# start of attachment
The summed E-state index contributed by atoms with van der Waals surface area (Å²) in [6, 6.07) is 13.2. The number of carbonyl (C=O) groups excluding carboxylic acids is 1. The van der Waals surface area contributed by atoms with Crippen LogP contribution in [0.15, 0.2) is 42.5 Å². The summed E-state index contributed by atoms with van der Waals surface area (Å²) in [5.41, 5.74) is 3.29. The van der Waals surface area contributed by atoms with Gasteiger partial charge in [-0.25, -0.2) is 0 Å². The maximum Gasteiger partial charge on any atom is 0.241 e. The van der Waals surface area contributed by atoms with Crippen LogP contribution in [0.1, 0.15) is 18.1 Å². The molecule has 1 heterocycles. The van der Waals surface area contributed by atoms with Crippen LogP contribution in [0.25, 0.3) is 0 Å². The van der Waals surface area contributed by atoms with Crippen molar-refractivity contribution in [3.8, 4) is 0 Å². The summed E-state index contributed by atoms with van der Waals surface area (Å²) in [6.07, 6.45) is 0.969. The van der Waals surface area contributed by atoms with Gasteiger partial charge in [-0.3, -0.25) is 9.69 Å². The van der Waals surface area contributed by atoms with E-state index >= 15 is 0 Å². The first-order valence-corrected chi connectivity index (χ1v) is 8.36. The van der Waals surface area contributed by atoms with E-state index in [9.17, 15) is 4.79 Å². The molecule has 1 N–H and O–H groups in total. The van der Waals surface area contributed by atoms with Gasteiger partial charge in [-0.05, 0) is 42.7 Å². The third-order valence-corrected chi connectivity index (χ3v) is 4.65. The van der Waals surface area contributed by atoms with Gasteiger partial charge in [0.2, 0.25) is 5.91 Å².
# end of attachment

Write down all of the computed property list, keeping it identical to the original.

The summed E-state index contributed by atoms with van der Waals surface area (Å²) in [6, 6.07) is 13.2. The number of carbonyl (C=O) groups excluding carboxylic acids is 1. The van der Waals surface area contributed by atoms with Crippen LogP contribution in [0.15, 0.2) is 42.5 Å². The summed E-state index contributed by atoms with van der Waals surface area (Å²) in [5.41, 5.74) is 3.29. The van der Waals surface area contributed by atoms with Gasteiger partial charge in [-0.25, -0.2) is 0 Å². The maximum Gasteiger partial charge on any atom is 0.241 e. The van der Waals surface area contributed by atoms with Crippen LogP contribution in [0.1, 0.15) is 18.1 Å². The molecule has 1 heterocycles. The van der Waals surface area contributed by atoms with Crippen LogP contribution in [0.25, 0.3) is 0 Å². The van der Waals surface area contributed by atoms with Crippen molar-refractivity contribution in [3.8, 4) is 0 Å². The summed E-state index contributed by atoms with van der Waals surface area (Å²) in [6.07, 6.45) is 0.969. The van der Waals surface area contributed by atoms with Gasteiger partial charge in [-0.3, -0.25) is 9.69 Å². The van der Waals surface area contributed by atoms with E-state index >= 15 is 0 Å². The first-order valence-corrected chi connectivity index (χ1v) is 8.36. The van der Waals surface area contributed by atoms with E-state index in [9.17, 15) is 4.79 Å². The molecule has 1 N–H and O–H groups in total. The van der Waals surface area contributed by atoms with Gasteiger partial charge in [-0.05, 0) is 42.7 Å². The third-order valence-corrected chi connectivity index (χ3v) is 4.65. The van der Waals surface area contributed by atoms with Gasteiger partial charge in [0.2, 0.25) is 5.91 Å².